Resources:

  • Water tray and water
  • Variety of materials for building boats
  • Scissors
  • Joining materials (Glue, tape, pins etc.)
  • Whiteboards and pens
  • Pictures of a range of different boats and ships

 

Learning Outcomes:

Science – Working scientifically

  • Ask simple questions and recognise that they can be answered in different ways
  • Observe closely using simple equipment
  • Perform simple tests to ascertain whether materials will sink or float
  • Identify and classify materials as floating or sinking (suitable / not suitable for building a boat)
  • Use their observations and ideas to suggest answers to questions
  • Gather and record data to help answer the question

Everyday materials (Year 1)

  • Distinguish between an object and the material from which it is made
  • Identify and name a variety of everyday materials
  • Describe the simple physical properties of a variety of everyday materials
  • Compare and group together a variety of everyday materials on the basis of their simple physical properties

Use of everyday materials (Year 2)

  • Identify and compare the suitability of a variety of everyday materials for particular uses

Design and technology – Design

  • Design purposeful and functional boats based on design criteria
  • Generate, develop, model and communicate ideas through talking

Make

  • Select from and use a range of tools and equipment to perform practical tasks
  • Select from and use a wide range of materials and components, according to their characteristics

Evaluate

  • Evaluate their ideas and products against design criteria

Technical knowledge

  • Build structures (boats) and explore how they can be made stronger and more stable (less likely to sink)

English – Spoken language

  • Listen and respond appropriately to adults and peers
  • Ask relevant questions to extend understanding and knowledge
  • Articulate and justify answers, arguments and opinions
  • Give well-structured explanations
  • Maintain attention and participate actively in collaborative conversations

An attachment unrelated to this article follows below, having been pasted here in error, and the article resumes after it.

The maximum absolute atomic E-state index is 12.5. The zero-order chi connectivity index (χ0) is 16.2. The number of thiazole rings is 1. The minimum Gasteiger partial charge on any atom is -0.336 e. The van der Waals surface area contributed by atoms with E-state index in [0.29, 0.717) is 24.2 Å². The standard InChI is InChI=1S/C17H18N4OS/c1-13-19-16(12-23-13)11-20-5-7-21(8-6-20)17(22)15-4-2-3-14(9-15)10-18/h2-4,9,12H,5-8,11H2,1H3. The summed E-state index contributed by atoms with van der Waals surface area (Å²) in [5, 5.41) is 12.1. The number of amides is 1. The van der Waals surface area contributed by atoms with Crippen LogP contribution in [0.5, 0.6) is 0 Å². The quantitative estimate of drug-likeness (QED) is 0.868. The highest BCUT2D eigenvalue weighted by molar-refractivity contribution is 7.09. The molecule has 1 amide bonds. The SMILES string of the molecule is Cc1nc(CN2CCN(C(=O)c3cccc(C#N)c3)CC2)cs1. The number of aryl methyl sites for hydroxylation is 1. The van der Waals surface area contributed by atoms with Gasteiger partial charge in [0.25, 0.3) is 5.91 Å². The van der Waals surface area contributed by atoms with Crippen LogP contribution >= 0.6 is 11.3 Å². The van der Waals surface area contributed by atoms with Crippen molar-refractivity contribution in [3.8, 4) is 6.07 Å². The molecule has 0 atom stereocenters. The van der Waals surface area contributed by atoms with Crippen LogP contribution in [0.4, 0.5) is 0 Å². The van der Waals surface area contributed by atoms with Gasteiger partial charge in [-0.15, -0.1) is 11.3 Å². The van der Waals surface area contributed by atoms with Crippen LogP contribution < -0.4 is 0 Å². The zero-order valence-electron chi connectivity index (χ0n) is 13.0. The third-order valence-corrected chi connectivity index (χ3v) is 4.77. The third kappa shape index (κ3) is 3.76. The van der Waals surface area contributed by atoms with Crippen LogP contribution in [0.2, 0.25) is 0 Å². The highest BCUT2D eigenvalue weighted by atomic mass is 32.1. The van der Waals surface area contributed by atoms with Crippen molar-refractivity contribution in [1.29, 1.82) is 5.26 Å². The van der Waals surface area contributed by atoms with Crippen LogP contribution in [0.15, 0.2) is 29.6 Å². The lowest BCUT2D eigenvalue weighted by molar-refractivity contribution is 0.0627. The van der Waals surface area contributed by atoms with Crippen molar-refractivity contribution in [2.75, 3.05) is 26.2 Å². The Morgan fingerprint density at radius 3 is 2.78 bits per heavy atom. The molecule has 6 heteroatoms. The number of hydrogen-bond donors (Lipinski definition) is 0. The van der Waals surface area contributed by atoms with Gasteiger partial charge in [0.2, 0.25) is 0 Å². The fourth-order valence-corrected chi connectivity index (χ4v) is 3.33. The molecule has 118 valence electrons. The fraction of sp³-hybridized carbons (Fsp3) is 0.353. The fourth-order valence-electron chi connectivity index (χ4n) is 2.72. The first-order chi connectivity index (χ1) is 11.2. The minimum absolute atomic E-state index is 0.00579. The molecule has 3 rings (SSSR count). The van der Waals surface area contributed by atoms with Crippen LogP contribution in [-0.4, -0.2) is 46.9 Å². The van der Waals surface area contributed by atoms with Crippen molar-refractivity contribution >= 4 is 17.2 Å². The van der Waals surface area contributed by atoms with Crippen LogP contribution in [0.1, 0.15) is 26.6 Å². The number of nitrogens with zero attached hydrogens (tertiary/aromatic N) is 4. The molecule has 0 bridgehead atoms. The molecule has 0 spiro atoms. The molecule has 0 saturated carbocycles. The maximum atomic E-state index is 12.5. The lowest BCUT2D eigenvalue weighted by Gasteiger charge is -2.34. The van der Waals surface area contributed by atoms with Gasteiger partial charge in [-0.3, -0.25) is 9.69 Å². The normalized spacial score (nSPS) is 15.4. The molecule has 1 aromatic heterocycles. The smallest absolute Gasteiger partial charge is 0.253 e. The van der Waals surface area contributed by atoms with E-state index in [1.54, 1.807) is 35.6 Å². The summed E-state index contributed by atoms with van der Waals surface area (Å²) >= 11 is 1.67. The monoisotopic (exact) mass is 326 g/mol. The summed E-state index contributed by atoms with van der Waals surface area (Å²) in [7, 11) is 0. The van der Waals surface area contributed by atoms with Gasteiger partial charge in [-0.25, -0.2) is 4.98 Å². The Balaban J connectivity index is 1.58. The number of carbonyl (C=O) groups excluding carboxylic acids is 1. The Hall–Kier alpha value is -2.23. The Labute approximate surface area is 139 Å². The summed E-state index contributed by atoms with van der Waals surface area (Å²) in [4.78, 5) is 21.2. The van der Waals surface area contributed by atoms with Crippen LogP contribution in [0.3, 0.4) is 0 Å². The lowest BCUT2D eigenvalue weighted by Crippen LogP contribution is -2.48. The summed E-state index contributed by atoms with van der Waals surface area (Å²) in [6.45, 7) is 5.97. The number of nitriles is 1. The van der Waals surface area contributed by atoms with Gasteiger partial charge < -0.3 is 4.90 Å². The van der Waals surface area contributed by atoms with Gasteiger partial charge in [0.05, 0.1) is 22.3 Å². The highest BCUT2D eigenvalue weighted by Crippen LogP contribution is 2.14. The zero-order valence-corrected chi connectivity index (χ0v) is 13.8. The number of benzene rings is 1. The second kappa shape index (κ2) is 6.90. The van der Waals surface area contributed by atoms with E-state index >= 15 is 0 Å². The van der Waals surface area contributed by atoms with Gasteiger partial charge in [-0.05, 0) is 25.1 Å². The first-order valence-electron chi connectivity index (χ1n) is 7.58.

• Participate in discussion
  • Consider and evaluate different viewpoints, attending to and building on the contributions of others

 

Steps:

  1. Share the pictures of the different boats and discuss the materials that they are made from. What is important about the materials and the design processes? How do the boats stay afloat?
  2. Discuss the different materials that the children could use to make their own small boats. What properties will the materials need to have? What other considerations are there to think about?
  3. Explain that the children will work in small groups to test materials and make boats that can float. Encourage them to make notes on materials and design on their whiteboards and to work together to find solutions. While the children are working, discuss their design ideas, the materials they are testing / using, and the ideas they have for joining the different elements together. Encourage the children to test their boats at different production stages.
  4. Bring the groups together at the end of the session. Encourage each group to explain their design / build and to talk about any difficulties they encountered during their build.

 

Extension Ideas:

  • Include a more formal design and evaluation element to the session. Split the session over two ensuring each element is covered in enough detail
  • Race the boats either in the water tray, or on a local pond. Whose boat wins / stays afloat the longest. Discuss why this is the case.

 

Top Tips:

  • Remind children to put the materials / boats in the water gentle and not to push them under. Have more than one of each type of material so the children can experiment with placing them flat, folded, and at different angles to see what difference it makes.